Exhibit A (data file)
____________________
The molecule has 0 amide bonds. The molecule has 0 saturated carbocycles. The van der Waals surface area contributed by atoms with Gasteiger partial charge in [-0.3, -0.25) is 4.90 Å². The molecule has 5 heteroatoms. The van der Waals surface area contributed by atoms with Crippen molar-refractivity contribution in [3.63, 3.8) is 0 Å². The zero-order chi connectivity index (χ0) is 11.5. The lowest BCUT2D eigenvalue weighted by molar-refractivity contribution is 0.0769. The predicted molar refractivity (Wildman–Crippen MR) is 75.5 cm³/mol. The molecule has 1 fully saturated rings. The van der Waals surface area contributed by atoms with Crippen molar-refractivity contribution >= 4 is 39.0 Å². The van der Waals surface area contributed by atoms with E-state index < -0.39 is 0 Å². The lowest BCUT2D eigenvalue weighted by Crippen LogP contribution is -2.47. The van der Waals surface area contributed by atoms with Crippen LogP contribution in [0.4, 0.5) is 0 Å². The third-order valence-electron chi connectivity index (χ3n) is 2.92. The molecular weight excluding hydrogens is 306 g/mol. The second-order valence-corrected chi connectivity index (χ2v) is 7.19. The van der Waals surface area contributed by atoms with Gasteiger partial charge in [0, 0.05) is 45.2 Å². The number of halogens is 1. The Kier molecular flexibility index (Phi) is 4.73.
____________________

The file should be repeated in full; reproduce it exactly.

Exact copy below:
The molecule has 0 amide bonds. The molecule has 0 saturated carbocycles. The van der Waals surface area contributed by atoms with Gasteiger partial charge in [-0.3, -0.25) is 4.90 Å². The molecule has 5 heteroatoms. The van der Waals surface area contributed by atoms with Crippen molar-refractivity contribution in [3.63, 3.8) is 0 Å². The zero-order chi connectivity index (χ0) is 11.5. The lowest BCUT2D eigenvalue weighted by molar-refractivity contribution is 0.0769. The predicted molar refractivity (Wildman–Crippen MR) is 75.5 cm³/mol. The molecule has 1 fully saturated rings. The van der Waals surface area contributed by atoms with Crippen molar-refractivity contribution >= 4 is 39.0 Å². The van der Waals surface area contributed by atoms with E-state index < -0.39 is 0 Å². The lowest BCUT2D eigenvalue weighted by Crippen LogP contribution is -2.47. The van der Waals surface area contributed by atoms with Crippen LogP contribution in [0.4, 0.5) is 0 Å². The third-order valence-electron chi connectivity index (χ3n) is 2.92. The molecular weight excluding hydrogens is 306 g/mol. The second-order valence-corrected chi connectivity index (χ2v) is 7.19. The van der Waals surface area contributed by atoms with Gasteiger partial charge in [0, 0.05) is 45.2 Å². The number of halogens is 1. The Kier molecular flexibility index (Phi) is 4.73.